Fabians call for 50% tax to cut poverty

30 Mar 06
The Comprehensive Spending Review 2007 must prioritise anti-child poverty investment if ministers are to hit their targets on the issue, a new report claims.

31 March 2006

The Comprehensive Spending Review 2007 must prioritise anti-child poverty investment if ministers are to hit their ambitious targets on the issue, a powerful new report claims.

A study by a Fabian Society commission, published on March 30 and the culmination of two years' research, calls for an overhaul of the way that the government funds anti-poverty measures, as well as wider attempts to improve “life chances” across the UK.

The commission, chaired by Lord Victor Adebowale, recommends fourteen measures to put Labour back on track to meet its pledge to halve child poverty by 2010 and eradicate it by 2020. The Department for Work and Pensions recently announced that, despite a 700,000 rise in the number of children lifted out of poverty since 1997, the government missed its interim target to reduce poverty by 25% by 2005.

But the Fabians' recommendations go further than simply tackling stalled anti-poverty programmes.

The think-tank calls for annual 'life chances audits', undertaken across government departments, which would detail progress on improving conditions for all children and young people in the UK.

Improved payments to disadvantaged mothers and pregnant women, extended and flexible parental leave, better access to childcare, new Treasury-led Public Service Agreement targets to reduce educational inequalities between social groups, and a review of school admissions policies also feature prominently.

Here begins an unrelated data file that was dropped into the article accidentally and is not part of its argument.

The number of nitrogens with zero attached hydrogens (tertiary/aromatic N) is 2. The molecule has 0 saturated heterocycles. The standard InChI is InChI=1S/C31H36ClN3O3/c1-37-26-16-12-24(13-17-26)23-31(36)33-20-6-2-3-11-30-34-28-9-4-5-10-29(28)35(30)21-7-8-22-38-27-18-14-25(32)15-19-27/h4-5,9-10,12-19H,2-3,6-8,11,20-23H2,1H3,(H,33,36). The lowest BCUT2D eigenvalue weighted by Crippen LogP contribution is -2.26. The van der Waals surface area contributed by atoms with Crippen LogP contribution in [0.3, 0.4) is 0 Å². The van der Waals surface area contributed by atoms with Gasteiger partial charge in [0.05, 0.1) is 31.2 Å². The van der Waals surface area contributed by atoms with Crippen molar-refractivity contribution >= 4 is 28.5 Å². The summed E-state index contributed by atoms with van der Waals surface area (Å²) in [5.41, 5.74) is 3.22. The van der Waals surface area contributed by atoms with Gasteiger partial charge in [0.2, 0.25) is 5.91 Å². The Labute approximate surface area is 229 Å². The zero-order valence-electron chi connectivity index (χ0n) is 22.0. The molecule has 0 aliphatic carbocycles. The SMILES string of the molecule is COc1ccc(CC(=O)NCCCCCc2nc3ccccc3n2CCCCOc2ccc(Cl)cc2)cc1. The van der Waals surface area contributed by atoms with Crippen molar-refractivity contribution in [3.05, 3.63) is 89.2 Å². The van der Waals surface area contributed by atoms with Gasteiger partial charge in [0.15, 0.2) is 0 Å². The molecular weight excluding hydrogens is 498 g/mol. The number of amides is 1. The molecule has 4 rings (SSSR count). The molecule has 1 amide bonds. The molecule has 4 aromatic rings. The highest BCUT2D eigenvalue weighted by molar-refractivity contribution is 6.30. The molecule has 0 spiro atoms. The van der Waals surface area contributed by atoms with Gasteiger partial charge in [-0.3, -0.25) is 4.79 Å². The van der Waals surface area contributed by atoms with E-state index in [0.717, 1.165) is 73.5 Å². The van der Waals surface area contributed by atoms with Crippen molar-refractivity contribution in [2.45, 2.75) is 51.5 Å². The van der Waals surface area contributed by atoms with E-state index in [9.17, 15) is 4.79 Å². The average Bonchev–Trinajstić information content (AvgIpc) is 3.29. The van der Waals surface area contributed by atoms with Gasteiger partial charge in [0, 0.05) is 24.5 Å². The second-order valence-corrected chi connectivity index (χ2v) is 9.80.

Encouraging genuine political commitment to tackling inequality, measured through manifesto pledges, for example, is also vital.

Richard Brookes, author of the report and director of research at the Fabians, told Public Finance that the government could pay for the extensive programme partly through a new top-rate of tax, paid at 50%, on the UK's highest earners.

The package would also require a re-allocation of existing resources during next year's CSR, he acknowledged.

'Many of our proposals…on the public services side of the equation are not costly and would only require a realignment of existing spending commitments, for example in education,' Brookes told PF.

'But we accept that some of the welfare proposals, particularly in boosting Child Benefit payments for the second child…could be more expensive.'

Despite recent progress, and significant investment under the Labour government, one in five children in the UK still lives in poverty and life chances remain very unequal for children from different backgrounds, Brookes reports.

Infant mortality rates among children whose parents undertake routine occupations is double that for children from professional households – a gap that has widened since 1996. Additionally, the gap in educational attainment at Key Stage Two has stayed the same since 1998.

Kate Green, chief executive of the Child Poverty Action Group, said: 'Having missed its first child poverty target, this report should set the government's agenda for next year's CSR, which will be the last chance to ensure that child poverty really can be halved by 2010.'

But at Fabian event on March 28, Labour MP Ed Balls, who helped launch child and working tax credits – the government's flagship anti-poverty measures - while he was a Treasury civil servant, indicated that ministers would be reluctant to introduce new tax bands to cover additional costs.

'Rather than radical reform, we have to think actively about building on existing successes, such as tax credits,' he added.


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